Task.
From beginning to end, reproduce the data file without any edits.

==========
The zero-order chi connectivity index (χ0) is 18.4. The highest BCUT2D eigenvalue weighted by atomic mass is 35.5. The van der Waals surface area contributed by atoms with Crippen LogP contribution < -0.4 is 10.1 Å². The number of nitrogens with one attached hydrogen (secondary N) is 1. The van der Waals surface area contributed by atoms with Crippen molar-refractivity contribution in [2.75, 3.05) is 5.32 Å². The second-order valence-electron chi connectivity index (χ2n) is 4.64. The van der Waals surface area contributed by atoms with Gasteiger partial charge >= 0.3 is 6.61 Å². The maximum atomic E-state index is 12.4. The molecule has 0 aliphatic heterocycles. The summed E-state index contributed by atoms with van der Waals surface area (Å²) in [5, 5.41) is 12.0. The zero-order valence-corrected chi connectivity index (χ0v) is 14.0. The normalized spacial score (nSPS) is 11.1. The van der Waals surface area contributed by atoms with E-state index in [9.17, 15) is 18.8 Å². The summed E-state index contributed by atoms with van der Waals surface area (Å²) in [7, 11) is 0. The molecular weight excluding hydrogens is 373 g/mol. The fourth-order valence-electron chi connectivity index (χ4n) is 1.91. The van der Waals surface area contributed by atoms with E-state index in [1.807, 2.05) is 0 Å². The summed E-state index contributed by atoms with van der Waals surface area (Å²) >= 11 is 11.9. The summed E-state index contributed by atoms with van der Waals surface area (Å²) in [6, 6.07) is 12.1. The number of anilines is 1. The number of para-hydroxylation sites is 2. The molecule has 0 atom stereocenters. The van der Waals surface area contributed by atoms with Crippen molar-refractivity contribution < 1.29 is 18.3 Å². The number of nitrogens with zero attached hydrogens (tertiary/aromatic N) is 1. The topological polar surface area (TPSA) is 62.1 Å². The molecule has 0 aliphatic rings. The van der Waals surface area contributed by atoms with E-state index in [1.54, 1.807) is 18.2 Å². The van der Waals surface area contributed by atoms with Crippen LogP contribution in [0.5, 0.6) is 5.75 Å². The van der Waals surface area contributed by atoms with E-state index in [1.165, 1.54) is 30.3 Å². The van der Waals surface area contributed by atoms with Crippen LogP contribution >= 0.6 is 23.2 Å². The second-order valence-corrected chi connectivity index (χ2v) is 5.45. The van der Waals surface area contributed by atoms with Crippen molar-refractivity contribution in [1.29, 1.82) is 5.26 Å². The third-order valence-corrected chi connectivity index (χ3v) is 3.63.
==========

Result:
The zero-order chi connectivity index (χ0) is 18.4. The highest BCUT2D eigenvalue weighted by atomic mass is 35.5. The van der Waals surface area contributed by atoms with Crippen LogP contribution < -0.4 is 10.1 Å². The number of nitrogens with one attached hydrogen (secondary N) is 1. The van der Waals surface area contributed by atoms with Crippen molar-refractivity contribution in [2.75, 3.05) is 5.32 Å². The second-order valence-electron chi connectivity index (χ2n) is 4.64. The van der Waals surface area contributed by atoms with Gasteiger partial charge >= 0.3 is 6.61 Å². The maximum atomic E-state index is 12.4. The molecule has 0 aliphatic heterocycles. The summed E-state index contributed by atoms with van der Waals surface area (Å²) in [5, 5.41) is 12.0. The zero-order valence-corrected chi connectivity index (χ0v) is 14.0. The normalized spacial score (nSPS) is 11.1. The van der Waals surface area contributed by atoms with E-state index in [9.17, 15) is 18.8 Å². The summed E-state index contributed by atoms with van der Waals surface area (Å²) in [7, 11) is 0. The molecular weight excluding hydrogens is 373 g/mol. The fourth-order valence-electron chi connectivity index (χ4n) is 1.91. The van der Waals surface area contributed by atoms with E-state index in [1.807, 2.05) is 0 Å². The summed E-state index contributed by atoms with van der Waals surface area (Å²) >= 11 is 11.9. The summed E-state index contributed by atoms with van der Waals surface area (Å²) in [6, 6.07) is 12.1. The number of anilines is 1. The number of para-hydroxylation sites is 2. The molecule has 0 atom stereocenters. The van der Waals surface area contributed by atoms with Crippen molar-refractivity contribution < 1.29 is 18.3 Å². The number of nitrogens with zero attached hydrogens (tertiary/aromatic N) is 1. The topological polar surface area (TPSA) is 62.1 Å². The molecule has 0 aliphatic rings. The van der Waals surface area contributed by atoms with E-state index in [1.54, 1.807) is 18.2 Å². The van der Waals surface area contributed by atoms with Crippen LogP contribution in [0.5, 0.6) is 5.75 Å². The van der Waals surface area contributed by atoms with E-state index in [1.165, 1.54) is 30.3 Å². The van der Waals surface area contributed by atoms with Crippen LogP contribution >= 0.6 is 23.2 Å². The second-order valence-corrected chi connectivity index (χ2v) is 5.45. The van der Waals surface area contributed by atoms with Crippen molar-refractivity contribution in [1.29, 1.82) is 5.26 Å². The third-order valence-corrected chi connectivity index (χ3v) is 3.63.